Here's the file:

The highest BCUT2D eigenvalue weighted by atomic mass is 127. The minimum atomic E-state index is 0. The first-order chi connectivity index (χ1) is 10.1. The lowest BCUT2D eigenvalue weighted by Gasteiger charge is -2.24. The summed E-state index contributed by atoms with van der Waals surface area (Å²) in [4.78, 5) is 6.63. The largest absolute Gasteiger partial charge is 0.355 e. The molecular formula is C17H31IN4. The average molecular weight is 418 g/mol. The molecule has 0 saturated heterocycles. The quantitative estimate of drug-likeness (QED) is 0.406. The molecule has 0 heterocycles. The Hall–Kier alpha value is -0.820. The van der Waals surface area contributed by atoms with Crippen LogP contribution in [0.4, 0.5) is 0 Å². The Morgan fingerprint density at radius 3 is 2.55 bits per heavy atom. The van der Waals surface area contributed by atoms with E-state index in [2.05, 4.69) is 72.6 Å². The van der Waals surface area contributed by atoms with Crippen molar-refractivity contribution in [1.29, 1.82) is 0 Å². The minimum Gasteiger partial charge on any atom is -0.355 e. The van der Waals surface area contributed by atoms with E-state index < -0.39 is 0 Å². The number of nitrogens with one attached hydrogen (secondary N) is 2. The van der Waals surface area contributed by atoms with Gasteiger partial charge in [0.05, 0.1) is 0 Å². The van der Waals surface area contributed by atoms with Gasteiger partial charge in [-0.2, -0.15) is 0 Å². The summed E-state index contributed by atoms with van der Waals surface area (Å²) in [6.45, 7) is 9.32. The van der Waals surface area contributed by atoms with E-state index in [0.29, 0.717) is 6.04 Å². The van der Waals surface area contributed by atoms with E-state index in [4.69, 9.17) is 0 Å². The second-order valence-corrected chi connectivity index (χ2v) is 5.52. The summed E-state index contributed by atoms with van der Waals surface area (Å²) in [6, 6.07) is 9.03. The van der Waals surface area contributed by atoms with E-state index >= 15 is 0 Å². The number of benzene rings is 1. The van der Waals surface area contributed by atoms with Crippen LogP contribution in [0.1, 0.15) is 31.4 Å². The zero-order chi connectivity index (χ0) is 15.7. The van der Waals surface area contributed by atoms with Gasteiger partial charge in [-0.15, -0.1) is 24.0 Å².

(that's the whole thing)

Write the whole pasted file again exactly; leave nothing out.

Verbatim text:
The highest BCUT2D eigenvalue weighted by atomic mass is 127. The minimum atomic E-state index is 0. The first-order chi connectivity index (χ1) is 10.1. The lowest BCUT2D eigenvalue weighted by Gasteiger charge is -2.24. The summed E-state index contributed by atoms with van der Waals surface area (Å²) in [4.78, 5) is 6.63. The largest absolute Gasteiger partial charge is 0.355 e. The molecular formula is C17H31IN4. The average molecular weight is 418 g/mol. The molecule has 0 saturated heterocycles. The quantitative estimate of drug-likeness (QED) is 0.406. The molecule has 0 heterocycles. The Hall–Kier alpha value is -0.820. The van der Waals surface area contributed by atoms with Crippen LogP contribution in [0.4, 0.5) is 0 Å². The Morgan fingerprint density at radius 3 is 2.55 bits per heavy atom. The van der Waals surface area contributed by atoms with E-state index in [2.05, 4.69) is 72.6 Å². The van der Waals surface area contributed by atoms with Crippen molar-refractivity contribution in [1.29, 1.82) is 0 Å². The minimum Gasteiger partial charge on any atom is -0.355 e. The van der Waals surface area contributed by atoms with E-state index < -0.39 is 0 Å². The number of nitrogens with one attached hydrogen (secondary N) is 2. The van der Waals surface area contributed by atoms with Gasteiger partial charge in [0.05, 0.1) is 0 Å². The van der Waals surface area contributed by atoms with Gasteiger partial charge in [-0.2, -0.15) is 0 Å². The summed E-state index contributed by atoms with van der Waals surface area (Å²) in [6.45, 7) is 9.32. The van der Waals surface area contributed by atoms with E-state index in [0.29, 0.717) is 6.04 Å². The van der Waals surface area contributed by atoms with E-state index in [4.69, 9.17) is 0 Å². The second-order valence-corrected chi connectivity index (χ2v) is 5.52. The summed E-state index contributed by atoms with van der Waals surface area (Å²) in [6, 6.07) is 9.03. The van der Waals surface area contributed by atoms with E-state index >= 15 is 0 Å². The number of benzene rings is 1. The van der Waals surface area contributed by atoms with Crippen LogP contribution in [0.1, 0.15) is 31.4 Å². The zero-order chi connectivity index (χ0) is 15.7. The van der Waals surface area contributed by atoms with Gasteiger partial charge in [-0.15, -0.1) is 24.0 Å².